Enhanced Solar Receiver Design: Using Modern Materials and Manufacturing Methods
Kepinski, Paul John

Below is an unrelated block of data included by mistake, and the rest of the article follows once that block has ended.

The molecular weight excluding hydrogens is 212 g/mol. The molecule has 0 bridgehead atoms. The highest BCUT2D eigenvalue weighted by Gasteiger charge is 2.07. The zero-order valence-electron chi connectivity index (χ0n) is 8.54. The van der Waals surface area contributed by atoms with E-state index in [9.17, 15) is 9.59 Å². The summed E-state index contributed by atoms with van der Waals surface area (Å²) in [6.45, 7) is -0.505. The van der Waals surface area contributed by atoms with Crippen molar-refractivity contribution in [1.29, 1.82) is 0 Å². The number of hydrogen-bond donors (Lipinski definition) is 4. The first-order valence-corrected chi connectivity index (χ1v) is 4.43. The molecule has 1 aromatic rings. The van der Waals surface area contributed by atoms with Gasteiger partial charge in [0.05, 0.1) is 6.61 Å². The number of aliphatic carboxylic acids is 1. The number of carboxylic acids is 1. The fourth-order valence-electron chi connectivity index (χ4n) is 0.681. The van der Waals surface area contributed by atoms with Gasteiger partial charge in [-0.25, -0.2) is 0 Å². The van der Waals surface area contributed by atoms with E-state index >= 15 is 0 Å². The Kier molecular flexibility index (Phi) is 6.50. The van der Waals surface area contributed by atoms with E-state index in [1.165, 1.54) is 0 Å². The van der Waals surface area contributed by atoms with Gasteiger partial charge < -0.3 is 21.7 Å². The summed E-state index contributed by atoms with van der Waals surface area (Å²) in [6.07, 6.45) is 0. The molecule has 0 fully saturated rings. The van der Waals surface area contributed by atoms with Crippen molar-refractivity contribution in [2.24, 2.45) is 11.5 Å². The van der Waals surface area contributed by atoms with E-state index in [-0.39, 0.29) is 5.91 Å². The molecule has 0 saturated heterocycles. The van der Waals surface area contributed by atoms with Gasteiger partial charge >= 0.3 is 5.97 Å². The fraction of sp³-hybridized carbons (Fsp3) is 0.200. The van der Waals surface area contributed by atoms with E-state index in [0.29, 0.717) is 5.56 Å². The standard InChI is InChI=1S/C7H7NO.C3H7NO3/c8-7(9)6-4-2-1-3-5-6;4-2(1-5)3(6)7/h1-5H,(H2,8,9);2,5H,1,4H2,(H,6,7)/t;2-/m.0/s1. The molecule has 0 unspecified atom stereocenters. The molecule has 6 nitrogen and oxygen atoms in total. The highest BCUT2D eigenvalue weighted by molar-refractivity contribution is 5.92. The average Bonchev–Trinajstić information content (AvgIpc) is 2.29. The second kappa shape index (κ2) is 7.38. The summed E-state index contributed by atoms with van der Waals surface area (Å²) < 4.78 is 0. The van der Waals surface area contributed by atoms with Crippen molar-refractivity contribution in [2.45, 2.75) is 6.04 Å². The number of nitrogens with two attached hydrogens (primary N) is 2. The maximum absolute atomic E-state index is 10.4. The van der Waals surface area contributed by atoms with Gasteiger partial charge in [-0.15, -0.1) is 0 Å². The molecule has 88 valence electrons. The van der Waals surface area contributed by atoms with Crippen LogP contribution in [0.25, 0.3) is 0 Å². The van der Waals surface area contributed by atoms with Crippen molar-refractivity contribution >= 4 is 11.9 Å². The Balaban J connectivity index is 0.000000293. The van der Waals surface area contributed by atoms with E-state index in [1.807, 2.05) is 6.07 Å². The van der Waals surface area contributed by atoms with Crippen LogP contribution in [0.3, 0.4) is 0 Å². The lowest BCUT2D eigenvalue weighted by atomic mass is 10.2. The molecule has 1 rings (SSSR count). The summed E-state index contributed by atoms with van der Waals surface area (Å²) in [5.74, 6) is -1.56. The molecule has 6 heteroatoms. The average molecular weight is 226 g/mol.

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Solar receivers are a core component in receiver technology used for solar thermal power plants that use mirror reflectors to concentrate solar radiation onto a single point. This point is where the solar receiver is located. The energy is transferred into a medium that can either be stored for overnight power needs or can be used immediately to generate steam to power an electrical grid. The purpose of this research is to see if efficiency of a solar receiver can be increased substantially using newer methods of 3D metal manufacturing and material sciences. The recommended solution is a cavity shaped solar receiver using material created by a combination of 3D laser sintering and post process curing to produce a more thermally efficient and opaque solar receiver. 3D manufacturing technology is utilized for the purpose of producing a heat exchanger with complex internal geometries that would otherwise be impossible to manufacture conventionally. Using ceramic cavity-based receivers allow for the system to be scaled down to a laboratory environment to allow for lab testing prior to full scale testing. The efficiency increases in this design are at a worst-case scenario as this is the least efficient type of design; thus, it is vastly popular for solar receiver research due to the efficiency gains easily translating to other more efficient solar receiver types. The final design was analyzed and showed up to a 35% theoretical efficiency increase. Various materials were analyzed, and silicon carbide was shown to be the best material choice for the analysis scenario. The determination was made by using a decision matrix, taking into account various material properties and transient analysis results. It was found that ytterbium doping enhanced materials’ steady state heat flux while slightly decreasing transient heat flux. Further research would include obtaining historical data for solar radiation and applying that as input to the transient analysis to see what overall efficiency would be using real life historical data.